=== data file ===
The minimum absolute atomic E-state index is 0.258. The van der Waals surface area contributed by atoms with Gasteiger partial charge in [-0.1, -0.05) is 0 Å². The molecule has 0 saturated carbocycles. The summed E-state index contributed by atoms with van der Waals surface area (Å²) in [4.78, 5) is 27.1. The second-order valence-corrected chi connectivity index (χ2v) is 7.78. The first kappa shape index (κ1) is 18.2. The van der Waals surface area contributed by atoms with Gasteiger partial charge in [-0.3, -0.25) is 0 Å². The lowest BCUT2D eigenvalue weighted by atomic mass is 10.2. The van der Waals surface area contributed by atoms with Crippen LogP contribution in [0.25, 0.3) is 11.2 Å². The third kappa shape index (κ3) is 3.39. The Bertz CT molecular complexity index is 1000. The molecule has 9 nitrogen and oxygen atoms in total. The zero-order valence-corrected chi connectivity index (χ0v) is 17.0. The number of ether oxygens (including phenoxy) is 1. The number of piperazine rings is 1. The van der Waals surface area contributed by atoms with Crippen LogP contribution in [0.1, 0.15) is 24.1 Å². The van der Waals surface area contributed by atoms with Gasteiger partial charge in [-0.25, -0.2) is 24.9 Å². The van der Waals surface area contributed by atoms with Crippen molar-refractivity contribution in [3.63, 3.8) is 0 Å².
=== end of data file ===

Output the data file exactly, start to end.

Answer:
The minimum absolute atomic E-state index is 0.258. The van der Waals surface area contributed by atoms with Gasteiger partial charge in [-0.1, -0.05) is 0 Å². The molecule has 0 saturated carbocycles. The summed E-state index contributed by atoms with van der Waals surface area (Å²) in [4.78, 5) is 27.1. The second-order valence-corrected chi connectivity index (χ2v) is 7.78. The first kappa shape index (κ1) is 18.2. The van der Waals surface area contributed by atoms with Gasteiger partial charge in [-0.3, -0.25) is 0 Å². The lowest BCUT2D eigenvalue weighted by atomic mass is 10.2. The van der Waals surface area contributed by atoms with Crippen LogP contribution in [0.25, 0.3) is 11.2 Å². The third kappa shape index (κ3) is 3.39. The Bertz CT molecular complexity index is 1000. The molecule has 9 nitrogen and oxygen atoms in total. The zero-order valence-corrected chi connectivity index (χ0v) is 17.0. The number of ether oxygens (including phenoxy) is 1. The number of piperazine rings is 1. The van der Waals surface area contributed by atoms with Crippen LogP contribution in [0.1, 0.15) is 24.1 Å². The van der Waals surface area contributed by atoms with Gasteiger partial charge in [-0.25, -0.2) is 24.9 Å². The van der Waals surface area contributed by atoms with Crippen molar-refractivity contribution in [3.63, 3.8) is 0 Å².